'Weather bomb' to batter Britain amid Storm Brian's arrival
A "weather bomb" is set to bring heavy wind and rain to the UK this weekend as Storm Brian makes its way across the country.
The weather system, such as the one moving across the Atlantic Ocean, is caused when the central pressure in an area of low pressure falls rapidly.
The pressure has to fall by 24 millibars in 24 hours to qualify.
In a weather bomb, also known as explosive cyclogenesis, a jet stream of strong winds high up in the atmosphere interacts with the low pressure system.
The jet stream removes air from the low pressure system, reducing its weight and causing the pressure to fall.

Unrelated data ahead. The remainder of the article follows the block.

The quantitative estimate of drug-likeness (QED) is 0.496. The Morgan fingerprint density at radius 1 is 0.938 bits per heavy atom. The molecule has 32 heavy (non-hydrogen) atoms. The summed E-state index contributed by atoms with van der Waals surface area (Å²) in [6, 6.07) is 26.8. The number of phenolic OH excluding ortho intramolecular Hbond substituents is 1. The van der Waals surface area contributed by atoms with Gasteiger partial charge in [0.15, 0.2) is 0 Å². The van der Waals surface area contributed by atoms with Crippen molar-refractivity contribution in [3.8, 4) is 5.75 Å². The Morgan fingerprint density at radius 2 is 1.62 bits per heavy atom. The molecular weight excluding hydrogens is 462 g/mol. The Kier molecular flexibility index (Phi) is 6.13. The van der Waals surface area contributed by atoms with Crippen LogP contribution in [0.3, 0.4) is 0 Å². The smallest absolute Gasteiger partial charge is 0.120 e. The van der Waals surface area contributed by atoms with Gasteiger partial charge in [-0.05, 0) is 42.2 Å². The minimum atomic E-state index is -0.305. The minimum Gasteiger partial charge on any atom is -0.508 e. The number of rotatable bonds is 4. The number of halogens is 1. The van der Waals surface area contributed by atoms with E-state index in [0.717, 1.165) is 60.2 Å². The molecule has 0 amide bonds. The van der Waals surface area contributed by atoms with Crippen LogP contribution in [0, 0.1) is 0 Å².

As the pressure drops, air is sucked in from the surrounding area, which means the low pressure system spins faster and faster.
The Met Office describes the phenomenon as working in the same way that an ice skater spins faster by drawing their arms in.
On its website the weather service says: "The resulting winds peak over a period of a few hours and can be strong enough to bring down trees and cause structural damage."